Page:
Nutrigenomics, rumen-derived bioactive fatty acids, and the regulation of milk fat synthesis

Dale E. Bauman, Kevin J. Harvatine, Adam L. Lock

Research output: Contribution to journalArticlepeer-review

233 Scopus citations


Mammary synthesis of milk fat continues to be an active research area, with significant advances in the regulation of lipid synthesis by bioactive fatty acids (FAs). The biohydrogenation theory established that diet-induced milk fat depression (MFD) in the dairy cow is caused by an inhibition of mammary synthesis of milk fat by specific FAs produced during ruminal biohydrogenation. The first such FA shown to affect milk fat synthesis was trans-10, cis-12 conjugated linoleic acid, and its effects have been well characterized, including dose-response relationships. During MFD, lipogenic capacity and transcription of key mammary lipogenic genes are coordinately down-regulated. Results provide strong evidence for sterol response element-binding protein-1 (SREBP1) and Spot 14 as biohydrogenation intermediate responsive lipogenic signaling pathway for ruminants and rodents. The study of MFD and its regulation by specific rumen-derived bioactive FAs represents a successful example of nutrigenomics in present-day animal nutrition research and offers several potential applications in animal agriculture.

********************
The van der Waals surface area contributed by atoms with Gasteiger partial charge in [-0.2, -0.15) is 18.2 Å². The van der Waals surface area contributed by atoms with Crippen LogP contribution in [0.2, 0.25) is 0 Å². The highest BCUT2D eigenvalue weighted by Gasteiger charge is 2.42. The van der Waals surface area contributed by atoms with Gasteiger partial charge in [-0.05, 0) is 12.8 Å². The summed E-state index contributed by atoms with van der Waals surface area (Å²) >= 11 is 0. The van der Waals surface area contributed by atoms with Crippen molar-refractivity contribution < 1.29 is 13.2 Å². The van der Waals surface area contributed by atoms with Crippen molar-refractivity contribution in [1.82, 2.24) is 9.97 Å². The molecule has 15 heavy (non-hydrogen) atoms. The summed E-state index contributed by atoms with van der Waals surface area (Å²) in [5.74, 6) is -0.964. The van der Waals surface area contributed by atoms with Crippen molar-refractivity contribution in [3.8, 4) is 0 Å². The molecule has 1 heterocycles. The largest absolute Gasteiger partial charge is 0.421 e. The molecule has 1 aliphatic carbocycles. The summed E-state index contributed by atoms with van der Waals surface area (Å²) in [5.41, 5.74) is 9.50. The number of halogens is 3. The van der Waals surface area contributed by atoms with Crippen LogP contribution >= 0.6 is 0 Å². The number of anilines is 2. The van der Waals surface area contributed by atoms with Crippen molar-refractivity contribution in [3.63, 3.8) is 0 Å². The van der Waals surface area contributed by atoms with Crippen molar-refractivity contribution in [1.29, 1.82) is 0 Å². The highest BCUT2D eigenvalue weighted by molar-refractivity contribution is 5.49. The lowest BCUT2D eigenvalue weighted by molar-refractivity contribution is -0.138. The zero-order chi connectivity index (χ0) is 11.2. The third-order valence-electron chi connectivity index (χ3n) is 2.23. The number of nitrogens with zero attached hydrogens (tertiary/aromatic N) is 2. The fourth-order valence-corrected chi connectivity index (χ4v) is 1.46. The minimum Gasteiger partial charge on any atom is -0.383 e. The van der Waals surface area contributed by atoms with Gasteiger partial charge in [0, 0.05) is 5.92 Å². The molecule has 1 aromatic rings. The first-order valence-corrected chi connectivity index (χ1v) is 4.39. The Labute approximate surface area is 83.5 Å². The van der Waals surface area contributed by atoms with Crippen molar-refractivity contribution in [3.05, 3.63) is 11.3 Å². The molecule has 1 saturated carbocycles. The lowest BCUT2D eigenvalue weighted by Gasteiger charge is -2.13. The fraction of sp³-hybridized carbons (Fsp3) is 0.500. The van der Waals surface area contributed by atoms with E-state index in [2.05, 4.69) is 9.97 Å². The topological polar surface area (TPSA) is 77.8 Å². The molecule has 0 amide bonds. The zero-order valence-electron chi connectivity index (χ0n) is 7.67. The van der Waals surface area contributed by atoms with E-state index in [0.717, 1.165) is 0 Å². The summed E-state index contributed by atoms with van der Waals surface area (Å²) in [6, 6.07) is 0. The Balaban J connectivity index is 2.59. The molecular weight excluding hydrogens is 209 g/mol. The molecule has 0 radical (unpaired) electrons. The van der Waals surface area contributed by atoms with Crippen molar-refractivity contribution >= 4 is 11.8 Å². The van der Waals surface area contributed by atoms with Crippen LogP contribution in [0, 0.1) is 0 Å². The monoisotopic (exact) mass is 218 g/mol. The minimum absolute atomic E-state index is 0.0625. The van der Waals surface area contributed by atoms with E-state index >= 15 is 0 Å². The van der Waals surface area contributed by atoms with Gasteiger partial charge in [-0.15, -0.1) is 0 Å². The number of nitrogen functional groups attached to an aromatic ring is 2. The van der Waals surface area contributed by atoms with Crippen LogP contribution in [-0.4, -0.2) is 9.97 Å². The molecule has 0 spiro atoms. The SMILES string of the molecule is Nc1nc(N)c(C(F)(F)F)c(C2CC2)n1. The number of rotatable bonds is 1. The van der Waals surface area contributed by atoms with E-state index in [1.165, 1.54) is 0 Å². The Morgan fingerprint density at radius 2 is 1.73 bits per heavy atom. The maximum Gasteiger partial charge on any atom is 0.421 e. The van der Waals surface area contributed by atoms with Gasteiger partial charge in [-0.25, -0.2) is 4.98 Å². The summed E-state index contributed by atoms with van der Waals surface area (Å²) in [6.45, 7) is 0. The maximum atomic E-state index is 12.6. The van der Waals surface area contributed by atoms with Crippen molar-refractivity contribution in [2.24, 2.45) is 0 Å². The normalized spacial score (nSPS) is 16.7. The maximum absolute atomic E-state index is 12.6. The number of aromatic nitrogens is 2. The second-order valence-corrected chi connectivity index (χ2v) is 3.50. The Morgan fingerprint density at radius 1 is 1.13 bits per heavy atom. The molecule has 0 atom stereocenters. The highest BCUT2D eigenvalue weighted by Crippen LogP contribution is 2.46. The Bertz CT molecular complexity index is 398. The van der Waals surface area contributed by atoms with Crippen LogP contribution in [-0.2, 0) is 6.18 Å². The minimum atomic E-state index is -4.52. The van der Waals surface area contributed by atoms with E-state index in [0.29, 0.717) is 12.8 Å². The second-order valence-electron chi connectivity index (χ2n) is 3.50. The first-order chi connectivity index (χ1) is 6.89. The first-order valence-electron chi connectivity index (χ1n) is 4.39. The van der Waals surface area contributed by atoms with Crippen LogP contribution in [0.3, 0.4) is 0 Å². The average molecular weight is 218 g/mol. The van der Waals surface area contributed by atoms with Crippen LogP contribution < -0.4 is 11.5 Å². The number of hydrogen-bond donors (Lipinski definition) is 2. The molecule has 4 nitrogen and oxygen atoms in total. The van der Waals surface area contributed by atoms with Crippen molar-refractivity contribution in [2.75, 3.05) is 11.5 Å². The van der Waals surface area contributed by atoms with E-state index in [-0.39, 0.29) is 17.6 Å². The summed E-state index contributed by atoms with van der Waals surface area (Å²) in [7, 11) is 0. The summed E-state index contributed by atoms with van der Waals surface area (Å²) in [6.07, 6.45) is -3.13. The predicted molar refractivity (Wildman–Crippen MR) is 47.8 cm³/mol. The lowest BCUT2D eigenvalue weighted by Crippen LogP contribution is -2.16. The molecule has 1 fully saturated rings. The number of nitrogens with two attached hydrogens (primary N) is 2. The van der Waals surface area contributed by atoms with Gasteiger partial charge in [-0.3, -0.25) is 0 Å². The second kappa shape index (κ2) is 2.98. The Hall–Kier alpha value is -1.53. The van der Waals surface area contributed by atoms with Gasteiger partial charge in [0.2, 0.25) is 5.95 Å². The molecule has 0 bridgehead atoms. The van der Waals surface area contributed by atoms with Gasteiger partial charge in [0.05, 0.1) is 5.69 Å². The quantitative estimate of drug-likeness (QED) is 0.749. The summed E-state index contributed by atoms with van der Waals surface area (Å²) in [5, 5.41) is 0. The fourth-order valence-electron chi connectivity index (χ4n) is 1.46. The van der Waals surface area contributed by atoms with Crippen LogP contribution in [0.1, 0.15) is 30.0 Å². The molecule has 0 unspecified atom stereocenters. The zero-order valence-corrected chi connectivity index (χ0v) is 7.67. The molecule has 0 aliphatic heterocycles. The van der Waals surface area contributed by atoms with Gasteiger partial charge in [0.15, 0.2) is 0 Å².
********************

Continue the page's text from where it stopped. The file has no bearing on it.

Original languageEnglish (US)
Pages (from-to)299-319
Number of pages21
JournalAnnual Review of Nutrition
StatePublished - Aug 21 2011

All Science Journal Classification (ASJC) codes

  • Medicine (miscellaneous)
  • Nutrition and Dietetics


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